First, and more obviously, there is Labour’s growing Muslim vote — growing simply because the number of Muslims is growing and voting Labour is their best way to gain control of parts of the political spoils system. This demographic naturally also oppose the neoconservative aspect of Blairism — and attempts to revive it, and also reject elements of centrism that might curtail their welfare entitlements, limit immigration, or interfere with their freedom to live as Muslims.

Secondly, there is the working-class Catholic Irish demographic. Despite being heavily assimilated and bred-in to a considerable degree with the rest of the working class population, it still retains enough of an identity to strongly influence its political behaviour. This is the largest element of the Labour movement to have a distinct ethnic identity, and as such it tends to line up against Blairite tendencies, which are viewed as suspiciously post-imperial.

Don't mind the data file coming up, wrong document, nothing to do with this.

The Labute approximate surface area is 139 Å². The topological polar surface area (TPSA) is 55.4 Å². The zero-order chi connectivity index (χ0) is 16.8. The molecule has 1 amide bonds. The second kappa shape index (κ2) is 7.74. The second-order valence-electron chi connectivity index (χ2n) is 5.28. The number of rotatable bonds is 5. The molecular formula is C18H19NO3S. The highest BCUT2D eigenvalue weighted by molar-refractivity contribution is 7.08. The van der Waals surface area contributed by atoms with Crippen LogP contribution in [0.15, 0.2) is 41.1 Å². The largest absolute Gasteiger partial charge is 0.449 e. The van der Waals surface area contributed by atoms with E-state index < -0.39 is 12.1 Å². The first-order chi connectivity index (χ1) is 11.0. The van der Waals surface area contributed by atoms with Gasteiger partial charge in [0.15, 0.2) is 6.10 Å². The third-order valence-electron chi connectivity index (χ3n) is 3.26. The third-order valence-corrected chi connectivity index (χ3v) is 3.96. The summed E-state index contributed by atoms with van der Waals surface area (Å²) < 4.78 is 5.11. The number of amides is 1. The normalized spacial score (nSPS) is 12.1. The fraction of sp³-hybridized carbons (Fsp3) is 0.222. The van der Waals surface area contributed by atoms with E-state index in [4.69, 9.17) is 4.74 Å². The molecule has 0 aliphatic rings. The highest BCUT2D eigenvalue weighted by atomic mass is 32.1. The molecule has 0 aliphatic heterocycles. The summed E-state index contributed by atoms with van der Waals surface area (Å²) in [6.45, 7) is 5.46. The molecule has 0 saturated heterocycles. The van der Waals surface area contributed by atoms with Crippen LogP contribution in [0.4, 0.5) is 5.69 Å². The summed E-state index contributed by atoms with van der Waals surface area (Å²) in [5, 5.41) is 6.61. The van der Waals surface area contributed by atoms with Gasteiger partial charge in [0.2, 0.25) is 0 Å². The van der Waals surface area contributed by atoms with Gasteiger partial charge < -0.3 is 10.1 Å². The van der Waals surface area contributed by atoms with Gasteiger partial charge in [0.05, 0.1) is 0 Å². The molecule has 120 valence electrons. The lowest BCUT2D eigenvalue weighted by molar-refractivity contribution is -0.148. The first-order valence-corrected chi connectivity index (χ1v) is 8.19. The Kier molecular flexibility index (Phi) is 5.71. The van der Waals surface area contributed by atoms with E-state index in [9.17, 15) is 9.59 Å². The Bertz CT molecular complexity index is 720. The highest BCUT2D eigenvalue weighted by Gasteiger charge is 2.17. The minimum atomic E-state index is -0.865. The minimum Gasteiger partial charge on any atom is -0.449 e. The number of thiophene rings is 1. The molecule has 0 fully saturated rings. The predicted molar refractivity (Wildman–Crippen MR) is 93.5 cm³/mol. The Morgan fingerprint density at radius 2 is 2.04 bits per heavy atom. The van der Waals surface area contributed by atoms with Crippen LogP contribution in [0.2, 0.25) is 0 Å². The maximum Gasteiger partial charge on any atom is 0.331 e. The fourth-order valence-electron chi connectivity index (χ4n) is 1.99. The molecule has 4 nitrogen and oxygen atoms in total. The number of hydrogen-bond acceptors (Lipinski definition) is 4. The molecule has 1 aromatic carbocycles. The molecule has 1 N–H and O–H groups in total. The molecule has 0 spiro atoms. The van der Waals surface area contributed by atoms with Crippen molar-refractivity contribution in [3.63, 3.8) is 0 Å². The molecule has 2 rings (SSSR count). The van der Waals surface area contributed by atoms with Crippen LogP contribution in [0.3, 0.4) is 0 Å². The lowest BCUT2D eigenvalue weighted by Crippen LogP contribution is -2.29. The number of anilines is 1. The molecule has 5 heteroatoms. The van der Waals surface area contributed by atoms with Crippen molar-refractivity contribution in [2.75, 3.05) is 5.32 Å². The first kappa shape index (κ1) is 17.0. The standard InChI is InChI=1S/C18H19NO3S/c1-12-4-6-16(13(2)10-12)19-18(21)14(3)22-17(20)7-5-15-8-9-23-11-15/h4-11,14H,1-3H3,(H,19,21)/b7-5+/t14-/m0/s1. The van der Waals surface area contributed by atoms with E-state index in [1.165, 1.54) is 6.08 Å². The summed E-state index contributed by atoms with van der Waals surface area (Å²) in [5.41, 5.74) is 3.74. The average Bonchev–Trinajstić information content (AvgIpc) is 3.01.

This brings these two groups together in odd ways. Leftist politicians closest to Muslim positions tend to be of Catholic Irish origin — the best example being George Galloway — or have close ties with the Catholic Irish community, such as Ken Livingstone, a long-term supporter of the IRA.

Not only does Catholicism have its own anti- or counter-Semitic tradition, deeply enmeshed in working class Catholic culture, but the working class Catholics in the UK often see parallels between their own experience of “muh oppression” and that of Israel’s oppression of the Palestinians. This is made manifest at football matches featuring the fans of the “Scottish” club Glasgow Celtic, a club that was founded by Catholic friars in 1888. While their rivals, the Protestant fans of Glasgow Rangers, wave Israeli flags — highlighting the often observed affinity between Calvinism and Judaism — the Celtic fans wave Palestinian flags and idolize the heroes of the Palestinian struggle alongside the heroes of the IRA.